It is a simple concept that serves two purposes. One, it delivers justice to the victim. Two, it serves as a deterrent to prevent others from committing the same crime.
It is a solid system that dates back to the earliest stages of our civilization’s development. But as solid and strong as our system of law is, our faith in it can be shaken when one part of the system fails.
On May 16 of this year, 73-year-old Rafael Diaz was crossing Atlantic Avenue between 87th and 88th streets when he was struck by a black Toyota traveling in excess of 60 miles per hour.
The force of the impact was such that the hood and the windshield were destroyed. Mr. Diaz’s body was thrown high into the air and slammed down on to the hard pavement several yards away.
The hood of a car is quite hard, as is the windshield of a car. Try rapping your knuckles against them sometime to see just how hard they are. And we’ve all probably had occasion to feel how hard the pavement can be. We would ask Mr. Diaz how painful this accident was to him, but he did not survive his injuries. He died at Jamaica Hospital shortly after he was struck.
But the pain of his injuries did not end at the moment of his death. The pain lives on in the hearts and minds of his friends and family. This is something that they will have to live with for the rest of their lives, reliving it every time they hear the screech of a car slamming on its brakes and every time they pass the scene of the accident so close to where they live.
And now the city is pouring salt in their wounds. The driver of the vehicle who killed Mr. Diaz, 25-year-old Joel Rodriguez, was driving without a license. In fact, on the day he killed Mr. Diaz, there was a warrant out for Rodriguez’s arrest for driving a vehicle without permission.
And yet, Queens District Attorney Richard Brown has charged the driver of the car that killed Mr. Diaz with a misdemeanor. In general, a misdemeanor is a crime that is punishable with one year or less in jail (felonies are punishable by a year or more in jail).
What is particularly upsetting with this decision is that in two similar cases (as pointed out by streetsblog.org) the driver of vehicles that killed pedestrians walked away with little punishment.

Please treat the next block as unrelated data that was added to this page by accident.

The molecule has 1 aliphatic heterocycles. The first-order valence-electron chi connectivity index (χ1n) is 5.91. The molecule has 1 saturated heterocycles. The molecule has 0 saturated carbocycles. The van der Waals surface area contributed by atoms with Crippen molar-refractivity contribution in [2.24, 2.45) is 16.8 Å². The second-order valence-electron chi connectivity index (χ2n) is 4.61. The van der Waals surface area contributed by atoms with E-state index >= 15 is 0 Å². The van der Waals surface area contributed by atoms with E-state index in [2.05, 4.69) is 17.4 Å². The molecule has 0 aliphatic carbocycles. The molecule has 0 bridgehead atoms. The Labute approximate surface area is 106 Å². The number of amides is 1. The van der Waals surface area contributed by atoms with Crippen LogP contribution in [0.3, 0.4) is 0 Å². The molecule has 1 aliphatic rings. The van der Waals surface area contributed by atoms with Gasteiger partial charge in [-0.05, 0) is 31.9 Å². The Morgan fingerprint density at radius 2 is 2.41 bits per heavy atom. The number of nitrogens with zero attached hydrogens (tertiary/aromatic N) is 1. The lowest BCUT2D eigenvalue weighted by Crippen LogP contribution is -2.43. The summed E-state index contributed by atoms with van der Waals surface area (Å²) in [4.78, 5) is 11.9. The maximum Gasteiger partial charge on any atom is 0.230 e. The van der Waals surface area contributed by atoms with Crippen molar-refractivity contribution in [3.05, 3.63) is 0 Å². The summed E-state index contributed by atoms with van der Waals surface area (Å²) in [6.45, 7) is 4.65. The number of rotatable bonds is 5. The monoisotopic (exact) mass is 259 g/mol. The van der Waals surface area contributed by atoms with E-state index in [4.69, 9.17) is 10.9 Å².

Edwin Carrasco struck and killed 78-year-old Yolanda Casal in Manhattan while backing up, trying to nab a parking spot. Carrasco had a history of license suspensions and reckless driving and ended up paying a $500 fine.
Diego Tapia-Ulloa struck and killed 35-year-old Laurence Renard in Manhattan and was charged by police with aggravated unlicensed operation of a motor vehicle in the third degree. He, too, ended up paying a $500 fine.
Let’s add some perspective. In New York City, vacant lots must be kept clean of debris and litter. Failure to do so can lead to a $300 fine. Throwing out your residential garbage into public trash cans can lead to a $450 fine. Parking a tractor-trailer on a residential street between 9 p.m. and 5 a.m. can lead to a $265 fine for a first offense; a second offense will cost you $515.
Our city is reducing the value of human life on our streets to the level of offenses that some people shrug their shoulders over before paying with their credit card. We hope the judge will understand this and punish Rodriguez to the full extent of the law, which now appears to be just one year in jail.
We all walk around with an expectation that we are protected by the rule of law. If someone walks away from recklessly killing another person, it denies justice to the victim and his or her family. And it serves as no deterrent to prevent others from committing the same crime.
In the killing of Rafael Diaz, the punishment doesn’t fit the crime, it is the crime.